In Alexander's hands, again following formula, the people who wander among Taman Negara's tall trees, the Orang Asli, are extras on a set; about them we learn little more than that "they are roughly equivalent to animists"--whatever that means--and that Alexander finds it amusing that they should throw away their cassette recorders when the batteries die, thinking the machines themselves done for.
Alexander is better when he takes on the pieties of the rainforests' would-be champions, "conservationists reminiscent of weeping religious seers," whose zeal to make the rainforests part of the heritage of all humankind too often displaces the very people who live and work there. When he describes the jealousies and intrigues that are played out among the multi-acronymed agencies scrambling to stake out their bit of tropical turf, he produces some wonderful writing. There are few better send-ups in the literature than his skewering of the "eco-warriors and social development gurus who had met in Bolivia or Ecuador or Peru, people who traveled the Third World, freelancing for NGOs (non-governmental organizations), carting their Jackson Browne song collections from one tiny town to another, living in rented houses all complete with computers and maps and a local girlfriend and maid service, places where First World cash made them the biggest man in town."
Alexander is also strong in his reportage from the little island nation of Dominica, which has been wrestling with hard questions of how to convert its economy from the traditional extractive industries to ecotourism while averting the perhaps inevitable flood of Club Med types, travelers who enjoy cheap holidays in other people's misery. Foreign agencies, Alexander writes, have again been unhelpful--notably our own USAID, which has lately been pouring money into restoring an old Rose's Lime Juice factory for the Dominican tourist itinerary. As Alexander suggests, such intervention can lead only to jungly places becoming "Heart of Darkness with Hollywood cachet and amenities."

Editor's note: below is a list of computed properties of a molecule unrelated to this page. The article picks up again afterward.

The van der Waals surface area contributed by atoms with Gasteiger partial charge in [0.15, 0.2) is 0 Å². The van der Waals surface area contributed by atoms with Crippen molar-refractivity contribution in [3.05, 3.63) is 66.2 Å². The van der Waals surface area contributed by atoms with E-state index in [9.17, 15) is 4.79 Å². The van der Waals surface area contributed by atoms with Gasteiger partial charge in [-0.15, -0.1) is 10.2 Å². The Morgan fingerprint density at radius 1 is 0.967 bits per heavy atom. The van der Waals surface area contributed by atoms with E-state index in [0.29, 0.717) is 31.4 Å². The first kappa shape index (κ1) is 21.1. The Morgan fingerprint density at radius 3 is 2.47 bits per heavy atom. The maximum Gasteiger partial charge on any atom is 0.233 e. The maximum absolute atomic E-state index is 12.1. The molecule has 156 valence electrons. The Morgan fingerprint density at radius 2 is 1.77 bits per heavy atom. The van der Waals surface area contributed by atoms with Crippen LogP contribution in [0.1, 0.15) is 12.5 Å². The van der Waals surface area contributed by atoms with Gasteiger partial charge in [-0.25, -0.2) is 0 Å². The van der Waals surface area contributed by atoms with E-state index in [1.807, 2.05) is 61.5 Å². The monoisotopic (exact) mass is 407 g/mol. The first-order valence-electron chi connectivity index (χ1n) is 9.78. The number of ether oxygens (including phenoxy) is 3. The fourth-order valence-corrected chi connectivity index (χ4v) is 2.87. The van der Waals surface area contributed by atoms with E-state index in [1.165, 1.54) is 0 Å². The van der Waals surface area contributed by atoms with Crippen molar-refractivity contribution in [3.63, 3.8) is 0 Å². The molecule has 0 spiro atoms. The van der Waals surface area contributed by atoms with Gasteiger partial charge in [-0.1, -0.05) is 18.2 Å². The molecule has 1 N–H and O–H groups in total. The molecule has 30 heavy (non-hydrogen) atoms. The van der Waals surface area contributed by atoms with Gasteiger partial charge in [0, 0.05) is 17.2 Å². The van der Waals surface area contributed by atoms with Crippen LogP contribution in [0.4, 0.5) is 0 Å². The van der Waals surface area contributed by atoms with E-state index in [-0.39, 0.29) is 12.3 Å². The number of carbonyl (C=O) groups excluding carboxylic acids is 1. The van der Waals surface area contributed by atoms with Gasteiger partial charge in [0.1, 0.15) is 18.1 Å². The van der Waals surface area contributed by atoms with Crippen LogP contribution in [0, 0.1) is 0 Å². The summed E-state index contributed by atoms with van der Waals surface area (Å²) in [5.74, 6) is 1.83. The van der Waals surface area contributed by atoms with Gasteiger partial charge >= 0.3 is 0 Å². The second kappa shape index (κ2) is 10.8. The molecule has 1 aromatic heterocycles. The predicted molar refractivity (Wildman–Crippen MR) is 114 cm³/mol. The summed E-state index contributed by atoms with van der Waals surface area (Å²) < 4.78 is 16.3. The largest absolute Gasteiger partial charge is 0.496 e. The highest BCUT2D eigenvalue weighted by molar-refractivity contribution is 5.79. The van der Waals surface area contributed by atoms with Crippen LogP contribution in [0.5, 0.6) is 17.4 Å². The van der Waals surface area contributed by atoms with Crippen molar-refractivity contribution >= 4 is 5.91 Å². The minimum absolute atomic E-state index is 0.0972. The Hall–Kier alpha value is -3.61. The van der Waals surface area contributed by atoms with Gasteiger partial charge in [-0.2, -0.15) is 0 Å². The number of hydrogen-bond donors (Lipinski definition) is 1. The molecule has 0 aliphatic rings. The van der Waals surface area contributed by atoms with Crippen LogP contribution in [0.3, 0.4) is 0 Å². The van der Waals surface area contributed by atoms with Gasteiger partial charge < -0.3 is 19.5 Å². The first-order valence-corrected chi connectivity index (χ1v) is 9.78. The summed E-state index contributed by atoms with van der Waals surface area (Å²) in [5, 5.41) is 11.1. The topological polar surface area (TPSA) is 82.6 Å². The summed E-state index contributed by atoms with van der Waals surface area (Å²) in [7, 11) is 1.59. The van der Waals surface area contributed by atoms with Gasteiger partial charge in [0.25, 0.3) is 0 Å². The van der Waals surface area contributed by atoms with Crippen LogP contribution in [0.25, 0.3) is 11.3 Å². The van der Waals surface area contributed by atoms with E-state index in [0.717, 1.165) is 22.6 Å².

But these high points, fine and well-meaning as they are, do not save Green Cathedrals, which seems at root an aimless, unfocused book. As often as he gets it right, Alexander misses or brushes aside the real stories gleaned from his wanderings. Intertribal conflicts among, say, traditional Alaskan Natives and their "progressive" kin, who agitate for mines to open in their stretch of old-growth rainforest so that development dollars can roll in, are left unexplored, although the outcomes of such conflicts will determine the fate of huge swaths of forest the world over.
Alexander does not tell us that the planet's rainforests are being ripped apart for Copenhagen furniture and Japanese stockpiles, for the supposed drugs--a bark tea from one of Dominica's thousand-odd species of vascular plants, for one, that makes LSD pale by comparison--and sexual stimulants and other wondrous stuff they contain. Neither does he tell us that those rainforests are being ripped apart because the people who live in them are poor and hungry, ready to sell their birthright for a moment's respite from the troubles of this world.